Glossary of journalistic terms

Coverlines: The succinct ‘come hither’ information on a magazine cover about what’s inside that makes you desperate to buy that issue

DPS: Double Page Spread i.e. two pages facing each other, containing one feature

Dummy: Sometimes called ‘the book’ – a mock-up of a magazine issue to check all is correct before publication

Flat plan: Literally that, a plan of all a magazine’s pages and how they fall, dictated by how the magazine is put together at the printers (saddle stitched/perfect bound), the amount of advertising in that issue and space required for features.

Head/headline/title: The few attention grabbing words (usually in capitals) at the top of a feature

Lower case: Not capital letters

Proof: A page that needs checking before publication

Pull quote: A short quote taken from a feature and placed in a box in larger type to break up large areas of text

Sell/standfirst/subhead: The two lines or so under the headline that sum up what the reader is about to read and makes them want to read it.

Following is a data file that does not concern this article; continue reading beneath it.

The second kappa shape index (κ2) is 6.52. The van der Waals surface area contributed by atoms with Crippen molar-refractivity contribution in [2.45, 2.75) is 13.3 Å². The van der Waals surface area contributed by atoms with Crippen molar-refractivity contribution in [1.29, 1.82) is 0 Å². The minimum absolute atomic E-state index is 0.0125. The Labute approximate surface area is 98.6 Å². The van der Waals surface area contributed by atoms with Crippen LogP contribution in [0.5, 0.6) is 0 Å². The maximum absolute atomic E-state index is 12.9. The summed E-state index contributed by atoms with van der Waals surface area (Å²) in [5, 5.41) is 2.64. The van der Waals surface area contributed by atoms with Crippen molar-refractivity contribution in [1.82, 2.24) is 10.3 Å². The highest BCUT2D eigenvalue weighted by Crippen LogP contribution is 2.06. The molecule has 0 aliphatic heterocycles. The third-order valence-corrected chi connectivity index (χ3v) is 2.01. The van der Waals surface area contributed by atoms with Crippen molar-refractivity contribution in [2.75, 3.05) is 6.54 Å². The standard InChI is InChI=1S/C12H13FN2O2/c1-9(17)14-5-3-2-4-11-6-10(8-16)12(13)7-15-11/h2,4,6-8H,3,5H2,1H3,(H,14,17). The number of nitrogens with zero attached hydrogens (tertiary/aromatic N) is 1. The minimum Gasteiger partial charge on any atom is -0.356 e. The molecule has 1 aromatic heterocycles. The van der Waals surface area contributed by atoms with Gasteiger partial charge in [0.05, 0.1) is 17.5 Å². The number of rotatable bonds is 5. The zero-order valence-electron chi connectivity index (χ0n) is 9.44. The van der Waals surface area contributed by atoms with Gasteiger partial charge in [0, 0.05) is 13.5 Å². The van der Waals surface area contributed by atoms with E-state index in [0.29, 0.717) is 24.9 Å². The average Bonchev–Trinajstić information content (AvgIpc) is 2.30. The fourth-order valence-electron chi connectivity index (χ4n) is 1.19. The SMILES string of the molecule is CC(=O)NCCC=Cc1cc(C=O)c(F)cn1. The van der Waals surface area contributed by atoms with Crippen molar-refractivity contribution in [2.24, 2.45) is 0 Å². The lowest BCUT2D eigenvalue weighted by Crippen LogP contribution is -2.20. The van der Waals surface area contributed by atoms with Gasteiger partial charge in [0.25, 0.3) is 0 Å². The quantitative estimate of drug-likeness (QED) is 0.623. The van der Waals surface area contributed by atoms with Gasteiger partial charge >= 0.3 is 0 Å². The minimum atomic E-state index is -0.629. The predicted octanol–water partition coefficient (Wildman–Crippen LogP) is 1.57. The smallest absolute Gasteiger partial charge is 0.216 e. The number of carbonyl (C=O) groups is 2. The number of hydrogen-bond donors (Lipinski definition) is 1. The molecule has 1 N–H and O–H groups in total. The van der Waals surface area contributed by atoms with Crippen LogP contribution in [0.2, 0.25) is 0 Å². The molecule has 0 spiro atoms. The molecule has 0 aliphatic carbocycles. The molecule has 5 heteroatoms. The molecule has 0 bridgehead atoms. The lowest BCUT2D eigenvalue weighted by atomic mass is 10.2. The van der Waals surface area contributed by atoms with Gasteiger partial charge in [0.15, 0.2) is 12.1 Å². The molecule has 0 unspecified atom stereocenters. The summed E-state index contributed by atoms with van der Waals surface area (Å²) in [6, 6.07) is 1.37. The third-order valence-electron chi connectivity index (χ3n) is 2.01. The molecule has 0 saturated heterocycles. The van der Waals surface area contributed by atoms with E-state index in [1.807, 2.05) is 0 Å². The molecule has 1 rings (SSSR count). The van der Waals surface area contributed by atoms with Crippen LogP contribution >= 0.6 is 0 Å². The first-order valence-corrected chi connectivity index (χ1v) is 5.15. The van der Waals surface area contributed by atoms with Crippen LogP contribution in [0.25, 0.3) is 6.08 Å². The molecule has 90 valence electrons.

Sidebar: Extra information on the subject a feature is written about – often done as bullet points. Also called an information panel.

Strapline: A running headline, usually along the top or bottom of a page or cover­

Typeface: The shape, style and size of type being used for text

Upper case: Capital letter

Widow: (see examples above!) A word left on its own at the end of a paragraph, looks ugly and should be dealt with by cutting the line above to take it back or filling the empty line it’s in


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